Polyurea applied correctly will last a lifetime. All other coatings that I know of will at some point need to be done again so double the cost or triple if the structure is really poor over the lifetime of the pond. Polyurea on the other hand can flex and stay intact even when the structure cracks and moves.

    This doesn't seem to be a problem with a few million swimming pools with plaster coatings? I would think this is would be a much easier & cheaper alternative to spray on polyurathane. There's also thousands of pool guys out there to work on plaster vs a few poly guys.

  8. #38
    Daihonmei
    Join Date
    Dec 2003
    Posts
    5,198
    Quote Originally Posted by koiaddictCA View Post
    Thanks luke... im reading up now.
    you and others are welcome...Fuzzy did his pond last year.

  9. #39
    Jumbo
    Join Date
    Oct 2005
    Location
    Crooked River Ranch, OR.
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    998
    Quote Originally Posted by ootyboy View Post
    Pond Armor - Non Toxic Epoxy and Polyurea Pond Liners and Sealers

    the bottom line is that Pond Armor is over priced, and is not well supported by the company. Also, can you tell me that these 2 guys will be around in 3-4 years when this stuff starts to peel? I think we can all agree that a company like Nelsonite and Xypex (thanks Luke) will be around. Pond Armor is pretty much a fly by night endeavor.
    Have you personally actually used pond shield, and/or talked with Butch?
    Do you speak from personal experience?

    I have personally used pond shield. Had trouble at 1st, due to not following the instructions correctly. Even though it was my own fault, Butch cheerfully next day-ed more pond shield at his cost to replace what I had screwed up.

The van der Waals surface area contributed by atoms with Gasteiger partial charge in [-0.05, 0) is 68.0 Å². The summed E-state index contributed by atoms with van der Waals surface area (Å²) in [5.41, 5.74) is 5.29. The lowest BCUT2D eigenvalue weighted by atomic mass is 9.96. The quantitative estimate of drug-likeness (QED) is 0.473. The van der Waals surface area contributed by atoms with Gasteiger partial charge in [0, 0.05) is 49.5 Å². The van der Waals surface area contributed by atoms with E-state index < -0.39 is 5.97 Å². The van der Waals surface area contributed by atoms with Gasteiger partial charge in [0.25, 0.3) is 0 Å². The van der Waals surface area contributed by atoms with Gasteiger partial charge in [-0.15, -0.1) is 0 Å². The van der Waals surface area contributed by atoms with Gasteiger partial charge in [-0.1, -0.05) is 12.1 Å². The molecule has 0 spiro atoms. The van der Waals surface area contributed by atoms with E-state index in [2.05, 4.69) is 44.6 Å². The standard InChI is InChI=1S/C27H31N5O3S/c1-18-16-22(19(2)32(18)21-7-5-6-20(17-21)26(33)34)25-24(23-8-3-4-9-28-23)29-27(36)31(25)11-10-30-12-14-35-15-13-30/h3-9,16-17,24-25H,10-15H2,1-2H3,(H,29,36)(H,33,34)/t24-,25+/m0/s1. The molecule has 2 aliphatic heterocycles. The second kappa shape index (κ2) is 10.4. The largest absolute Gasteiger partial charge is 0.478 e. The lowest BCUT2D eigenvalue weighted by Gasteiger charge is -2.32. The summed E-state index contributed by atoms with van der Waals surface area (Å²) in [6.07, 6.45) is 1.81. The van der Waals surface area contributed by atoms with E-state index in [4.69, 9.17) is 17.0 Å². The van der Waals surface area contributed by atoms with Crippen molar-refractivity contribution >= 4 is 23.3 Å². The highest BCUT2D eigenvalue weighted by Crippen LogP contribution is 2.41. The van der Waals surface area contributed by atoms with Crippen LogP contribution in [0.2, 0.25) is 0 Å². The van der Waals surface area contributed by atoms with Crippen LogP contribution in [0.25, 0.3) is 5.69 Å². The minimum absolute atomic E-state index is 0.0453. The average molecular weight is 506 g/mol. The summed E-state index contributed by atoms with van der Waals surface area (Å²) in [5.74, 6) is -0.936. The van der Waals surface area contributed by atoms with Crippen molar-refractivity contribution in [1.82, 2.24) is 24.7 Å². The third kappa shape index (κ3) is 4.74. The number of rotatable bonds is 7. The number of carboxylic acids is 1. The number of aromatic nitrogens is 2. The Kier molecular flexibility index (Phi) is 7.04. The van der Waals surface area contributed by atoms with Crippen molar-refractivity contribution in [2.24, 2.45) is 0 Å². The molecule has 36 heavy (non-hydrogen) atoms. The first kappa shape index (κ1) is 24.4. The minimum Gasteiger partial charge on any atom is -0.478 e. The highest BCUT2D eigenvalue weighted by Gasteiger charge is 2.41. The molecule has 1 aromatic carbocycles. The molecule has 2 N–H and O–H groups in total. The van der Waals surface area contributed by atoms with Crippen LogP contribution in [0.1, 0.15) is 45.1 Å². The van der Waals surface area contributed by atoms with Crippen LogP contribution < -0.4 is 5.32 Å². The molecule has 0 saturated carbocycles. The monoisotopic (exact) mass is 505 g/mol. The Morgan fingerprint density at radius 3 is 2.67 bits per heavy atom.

The way I see it, if done correctly, for what it was designed for, the only reason it's not going to work is because the person applying it didn't follow the directions. Plane and simple.

    Pond shield is no different from any other sealer, what ever you use, it has to be applied correctly.

  10. #40
    Nisai
    Join Date
    Dec 2007
    Posts
    117
    I am glad Butch is here representing Pond Armor’s side of the story. All I did was highlight the essential facts of the company. I would more than happy if you can dispute the points that I made (without asking us to call in and talk to you directly – which defeats the purpose of a discussion board):

    1. Pond Armor is a very small company with a couple of employees. If you don’t believe me call the company.
    2. They cannot be found in any manufacturing database as a Epoxy/Resin manufacturer
    3. They cannot be found in the California Corporate Registry as a California Corporation, which is strange since they operate in California.
    4. They do NOT manufacture their own product, but rather buy resin/raw material from other suppliers to create their mix.

    Bottom line is that when you buy Pond Armor you are not dealing with an established company with a long track record. I am not saying you should not buy their product, but everyone should know the facts before taking the plunge. In my opinion there are lot better products on the market.